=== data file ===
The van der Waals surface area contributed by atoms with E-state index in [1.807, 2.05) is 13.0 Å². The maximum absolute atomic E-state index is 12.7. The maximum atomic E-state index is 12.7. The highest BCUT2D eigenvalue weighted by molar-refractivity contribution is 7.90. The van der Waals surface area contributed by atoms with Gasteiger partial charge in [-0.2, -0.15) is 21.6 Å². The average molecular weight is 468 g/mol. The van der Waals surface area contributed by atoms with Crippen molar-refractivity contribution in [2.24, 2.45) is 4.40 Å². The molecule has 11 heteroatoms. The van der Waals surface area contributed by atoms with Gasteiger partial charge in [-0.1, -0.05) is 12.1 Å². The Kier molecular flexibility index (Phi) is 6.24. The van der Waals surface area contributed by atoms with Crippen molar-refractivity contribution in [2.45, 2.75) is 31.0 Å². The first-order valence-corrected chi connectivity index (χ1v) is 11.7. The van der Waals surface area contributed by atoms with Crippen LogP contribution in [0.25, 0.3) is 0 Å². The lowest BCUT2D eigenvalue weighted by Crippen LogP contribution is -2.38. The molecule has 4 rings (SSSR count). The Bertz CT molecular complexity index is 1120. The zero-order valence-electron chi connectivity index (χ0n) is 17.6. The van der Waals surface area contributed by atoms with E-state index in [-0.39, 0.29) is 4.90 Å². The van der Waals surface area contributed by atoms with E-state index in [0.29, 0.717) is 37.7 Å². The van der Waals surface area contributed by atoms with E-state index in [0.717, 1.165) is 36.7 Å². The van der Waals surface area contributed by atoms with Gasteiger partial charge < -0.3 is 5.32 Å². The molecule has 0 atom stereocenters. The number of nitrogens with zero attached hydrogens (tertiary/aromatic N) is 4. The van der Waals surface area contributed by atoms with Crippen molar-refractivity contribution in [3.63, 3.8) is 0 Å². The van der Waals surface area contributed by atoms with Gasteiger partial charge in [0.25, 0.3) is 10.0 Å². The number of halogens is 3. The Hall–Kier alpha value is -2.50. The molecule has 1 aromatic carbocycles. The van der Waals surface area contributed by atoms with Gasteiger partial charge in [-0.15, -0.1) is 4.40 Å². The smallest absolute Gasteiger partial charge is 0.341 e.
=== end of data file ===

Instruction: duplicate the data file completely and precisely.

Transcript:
The van der Waals surface area contributed by atoms with E-state index in [1.807, 2.05) is 13.0 Å². The maximum absolute atomic E-state index is 12.7. The maximum atomic E-state index is 12.7. The highest BCUT2D eigenvalue weighted by molar-refractivity contribution is 7.90. The van der Waals surface area contributed by atoms with Gasteiger partial charge in [-0.2, -0.15) is 21.6 Å². The average molecular weight is 468 g/mol. The van der Waals surface area contributed by atoms with Crippen molar-refractivity contribution in [2.24, 2.45) is 4.40 Å². The molecule has 11 heteroatoms. The van der Waals surface area contributed by atoms with Gasteiger partial charge in [-0.1, -0.05) is 12.1 Å². The Kier molecular flexibility index (Phi) is 6.24. The van der Waals surface area contributed by atoms with Crippen molar-refractivity contribution in [2.45, 2.75) is 31.0 Å². The first-order valence-corrected chi connectivity index (χ1v) is 11.7. The van der Waals surface area contributed by atoms with Crippen LogP contribution in [0.25, 0.3) is 0 Å². The lowest BCUT2D eigenvalue weighted by Crippen LogP contribution is -2.38. The molecule has 4 rings (SSSR count). The Bertz CT molecular complexity index is 1120. The zero-order valence-electron chi connectivity index (χ0n) is 17.6. The van der Waals surface area contributed by atoms with E-state index in [-0.39, 0.29) is 4.90 Å². The van der Waals surface area contributed by atoms with E-state index in [0.29, 0.717) is 37.7 Å². The van der Waals surface area contributed by atoms with E-state index in [0.717, 1.165) is 36.7 Å². The van der Waals surface area contributed by atoms with Gasteiger partial charge < -0.3 is 5.32 Å². The molecule has 0 atom stereocenters. The number of nitrogens with zero attached hydrogens (tertiary/aromatic N) is 4. The van der Waals surface area contributed by atoms with Crippen molar-refractivity contribution in [3.63, 3.8) is 0 Å². The van der Waals surface area contributed by atoms with Gasteiger partial charge in [0.25, 0.3) is 10.0 Å². The number of halogens is 3. The Hall–Kier alpha value is -2.50. The molecule has 1 aromatic carbocycles. The van der Waals surface area contributed by atoms with Gasteiger partial charge in [-0.15, -0.1) is 4.40 Å². The smallest absolute Gasteiger partial charge is 0.341 e.